Site ID vs. Domain List
At first glance, targeting site ID 8-96824 (site name "weather.com") appears to be the same as creating a domain whitelist with the domain "weather.com" in it. There are significant differences however.
Exchanges usually organize their inventory by site ID. These IDs represent specific "sites" that have been set up with the exchange.
In many cases, a "site" corresponds to a domain name, however under some circumstances, a "site" can contain many different domains. For example, some sellers on an exchange choose to bundle many different domains in one site ID; a common case is an ad network that is using an exchange to fill unsold inventory. For example, see 3-38945 ("coxdigitalsolutions.com").
We attempt to provide the best name possible for a site ID. If we detect there are multiple domains in a site ID, we will give it a name as descriptive as possible of its contents, such as the domain of the parent publisher (for example, the site called "glammedia.com" contains inventory from across Glam Media's network). If we do not have a descriptive name available, we will label it generically as a "Site Bundle". Some publishers prefer to sell their inventory anonymously and we will not be able to display a meaningful name or any meaningful domains in this case.
We are not always able to detect the presence of multiple domains ahead of time in a site ID, but attempt to do so wherever possible.
Targeting by selecting sites from the inventory tab tells our bidders to bid on all impressions with the site ID in the bid request; remember, we show a "site name" for your convenience but the bidder is acting on the underlying site ID.
On the other hand, targeting by using a domain whitelist tells our bidders to bid on all impressions where the domain name is observed in the bid request; site ID is not taken into consideration.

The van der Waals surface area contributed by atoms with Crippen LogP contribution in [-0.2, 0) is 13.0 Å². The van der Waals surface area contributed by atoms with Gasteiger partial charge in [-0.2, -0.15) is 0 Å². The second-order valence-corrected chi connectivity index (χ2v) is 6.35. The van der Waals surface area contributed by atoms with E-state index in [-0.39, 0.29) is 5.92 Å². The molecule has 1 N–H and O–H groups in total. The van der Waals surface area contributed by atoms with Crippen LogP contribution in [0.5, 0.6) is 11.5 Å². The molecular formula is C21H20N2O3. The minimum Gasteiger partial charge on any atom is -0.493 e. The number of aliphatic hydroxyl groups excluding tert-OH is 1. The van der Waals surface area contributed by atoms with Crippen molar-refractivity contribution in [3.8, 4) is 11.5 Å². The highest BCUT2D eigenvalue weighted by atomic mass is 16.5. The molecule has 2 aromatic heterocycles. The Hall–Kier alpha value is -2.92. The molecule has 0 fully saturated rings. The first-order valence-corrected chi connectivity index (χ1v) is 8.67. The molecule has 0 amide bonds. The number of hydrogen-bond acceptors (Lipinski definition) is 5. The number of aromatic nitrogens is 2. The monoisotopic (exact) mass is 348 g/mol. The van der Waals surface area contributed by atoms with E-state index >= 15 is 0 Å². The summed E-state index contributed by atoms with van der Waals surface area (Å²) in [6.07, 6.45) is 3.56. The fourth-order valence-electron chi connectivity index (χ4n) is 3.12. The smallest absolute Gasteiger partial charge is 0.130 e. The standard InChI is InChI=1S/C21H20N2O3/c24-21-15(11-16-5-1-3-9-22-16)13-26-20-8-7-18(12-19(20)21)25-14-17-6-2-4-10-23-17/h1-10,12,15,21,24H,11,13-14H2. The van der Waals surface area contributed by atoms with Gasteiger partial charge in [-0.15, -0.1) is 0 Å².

In campaign detailed reporting, the report is organized by site but you can see the additional domains, if any, by selecting the "(more)" link beside the site name.
There are merits to both the strategy of selecting by site and buying using a domain whitelist.
If you absolutely only want to buy impressions on specific domains, it is best to use a domain whitelist. You may also be able to reach more inventory if some inventory for a domain is found in one of the bundled sites.
On the other hand, the nature of how the inventory is organized can sometimes indirectly reveal information about quality. When inventory is available as a named site, it often means that the site works directly with the exchange, and the impressions may be higher in the impression stack (given higher priority in the publisher's ad server when determining what ad to show users). Inventory that is found inside a bundled site ID may be more indirectly sold; the site may be working with an ad network which is working with an exchange. In this case, the impressions may not be as high in the impression stack; the publisher may only serve this when they have exhausted all higher-paying options such as directly sold campaigns and direct exchange integrations. This is not a firm rule, however.
Testing both methods will give you the most insight into what tactic works best for you.